Puppies get intestinal worms from their mothers, even though mothers are wormed monthly. Worm eggs are transferred across the placenta when puppies are in utero and in mothers’ milk.

We give our puppies intestinal worming medication every two weeks from 2- or 3-weeks of age until they leave at 8-weeks. We use Safeguard (Fenbenzadole), which treats round, hook, whip, and tape worms.

You need to give intestinal worm medication to your puppy monthly. I recommend Interceptor Spectrum (from Australia online without prescription) or Iverheart Max, which you can buy online with a vet prescription or from your local veterinarian. These medications also protect against heartworm.

Health Advisory

Because puppies are not fully immunized against parvovirus, a major killer of puppies, until 18 weeks of age – two weeks after their final inoculation – it is not advisable to take them to public places where non-immunized dogs have been, until they are fully protected. Non-immunized adult dogs can be carriers of parvovirus, which is shed in their feces and can remain active for 5 or 6 months after they pooped there. Public places to avoid unfortunately include beaches and public parks. It is probably safe to take the puppy to places where you know the dogs are immunized, such as friends’ homes, puppy classes, and private pools. After final inoculations, you and the puppy are free to travel anywhere.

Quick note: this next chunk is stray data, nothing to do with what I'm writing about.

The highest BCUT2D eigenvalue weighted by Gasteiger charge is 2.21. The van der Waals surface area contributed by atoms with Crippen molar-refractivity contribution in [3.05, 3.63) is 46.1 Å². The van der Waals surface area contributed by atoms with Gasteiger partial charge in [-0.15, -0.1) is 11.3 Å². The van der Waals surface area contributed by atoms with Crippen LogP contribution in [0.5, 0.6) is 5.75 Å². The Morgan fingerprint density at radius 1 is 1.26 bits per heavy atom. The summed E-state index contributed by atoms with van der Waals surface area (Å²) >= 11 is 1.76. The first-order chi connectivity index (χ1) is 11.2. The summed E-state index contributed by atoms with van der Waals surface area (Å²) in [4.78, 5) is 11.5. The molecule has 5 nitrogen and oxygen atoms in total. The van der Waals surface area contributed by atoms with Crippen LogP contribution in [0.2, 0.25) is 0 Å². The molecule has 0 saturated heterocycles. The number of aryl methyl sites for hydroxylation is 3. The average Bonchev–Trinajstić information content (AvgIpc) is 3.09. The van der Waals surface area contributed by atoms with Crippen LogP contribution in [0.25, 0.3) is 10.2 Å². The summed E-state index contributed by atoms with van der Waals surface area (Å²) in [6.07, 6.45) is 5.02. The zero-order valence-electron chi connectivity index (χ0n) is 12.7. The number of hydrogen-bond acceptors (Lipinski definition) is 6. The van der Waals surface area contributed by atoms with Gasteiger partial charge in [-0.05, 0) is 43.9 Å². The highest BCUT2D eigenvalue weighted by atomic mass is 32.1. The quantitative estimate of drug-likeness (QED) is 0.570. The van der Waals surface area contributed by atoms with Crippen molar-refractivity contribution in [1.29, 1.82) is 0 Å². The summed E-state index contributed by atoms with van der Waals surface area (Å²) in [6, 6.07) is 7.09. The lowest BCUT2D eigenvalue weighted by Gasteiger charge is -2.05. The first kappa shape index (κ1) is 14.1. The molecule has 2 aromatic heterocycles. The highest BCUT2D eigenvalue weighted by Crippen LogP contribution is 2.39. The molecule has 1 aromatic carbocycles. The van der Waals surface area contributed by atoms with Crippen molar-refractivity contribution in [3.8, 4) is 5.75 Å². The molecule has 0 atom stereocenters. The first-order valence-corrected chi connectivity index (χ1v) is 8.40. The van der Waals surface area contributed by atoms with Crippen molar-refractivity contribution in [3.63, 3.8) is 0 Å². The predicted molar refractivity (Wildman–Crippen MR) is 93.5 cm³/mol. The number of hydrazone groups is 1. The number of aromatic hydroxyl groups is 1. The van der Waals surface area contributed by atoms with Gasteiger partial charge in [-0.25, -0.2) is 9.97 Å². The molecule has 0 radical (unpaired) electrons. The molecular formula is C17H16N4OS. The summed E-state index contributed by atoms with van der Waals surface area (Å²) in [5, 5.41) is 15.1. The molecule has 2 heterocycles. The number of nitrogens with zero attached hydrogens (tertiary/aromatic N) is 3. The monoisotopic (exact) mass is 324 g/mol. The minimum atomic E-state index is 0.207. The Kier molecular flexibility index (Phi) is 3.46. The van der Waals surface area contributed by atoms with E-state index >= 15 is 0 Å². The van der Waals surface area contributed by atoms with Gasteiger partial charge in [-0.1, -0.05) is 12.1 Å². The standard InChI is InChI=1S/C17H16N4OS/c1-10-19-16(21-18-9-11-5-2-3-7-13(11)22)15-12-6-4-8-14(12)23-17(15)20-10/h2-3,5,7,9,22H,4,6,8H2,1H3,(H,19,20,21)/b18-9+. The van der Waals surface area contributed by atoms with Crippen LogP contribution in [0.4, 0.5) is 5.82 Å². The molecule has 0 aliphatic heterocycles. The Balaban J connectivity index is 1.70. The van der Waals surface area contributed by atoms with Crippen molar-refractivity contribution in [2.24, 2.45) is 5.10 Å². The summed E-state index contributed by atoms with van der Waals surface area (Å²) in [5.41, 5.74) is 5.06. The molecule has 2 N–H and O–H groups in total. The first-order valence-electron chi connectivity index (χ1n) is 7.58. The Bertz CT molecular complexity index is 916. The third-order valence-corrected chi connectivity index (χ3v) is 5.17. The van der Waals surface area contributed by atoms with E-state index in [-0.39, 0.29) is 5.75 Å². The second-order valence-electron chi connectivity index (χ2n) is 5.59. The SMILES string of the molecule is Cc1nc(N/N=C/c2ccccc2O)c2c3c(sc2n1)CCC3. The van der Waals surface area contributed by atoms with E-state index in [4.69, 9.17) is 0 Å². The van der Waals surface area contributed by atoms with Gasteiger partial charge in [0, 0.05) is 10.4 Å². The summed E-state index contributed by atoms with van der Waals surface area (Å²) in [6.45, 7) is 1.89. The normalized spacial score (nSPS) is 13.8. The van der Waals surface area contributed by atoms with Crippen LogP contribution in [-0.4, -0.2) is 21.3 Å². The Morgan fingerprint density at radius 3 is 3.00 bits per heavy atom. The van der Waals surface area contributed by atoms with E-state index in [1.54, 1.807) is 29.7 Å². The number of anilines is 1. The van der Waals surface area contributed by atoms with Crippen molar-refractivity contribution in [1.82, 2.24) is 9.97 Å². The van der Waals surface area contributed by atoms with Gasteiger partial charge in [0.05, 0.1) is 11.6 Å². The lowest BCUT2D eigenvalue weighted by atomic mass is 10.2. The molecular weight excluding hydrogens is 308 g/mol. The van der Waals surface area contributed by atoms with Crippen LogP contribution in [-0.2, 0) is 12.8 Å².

My Right to Re-home the Dog

My goal is for you to have a puppy you will cherish for his entire lifetime. We all know, however, that unforeseen circumstances can arise that require people to give up a dog. If you must relinquish this dog at any future time, I retain the right to take the dog back to re-home him. I never want a single one of my puppies to end up in a Rescue or Humane Society shelter. By accepting this puppy, you promise to inform me first of any need to relinquish him at any point in his lifetime.

Contract Read and Accepted.

Buyers’ signature Date

Breeders’ signature Date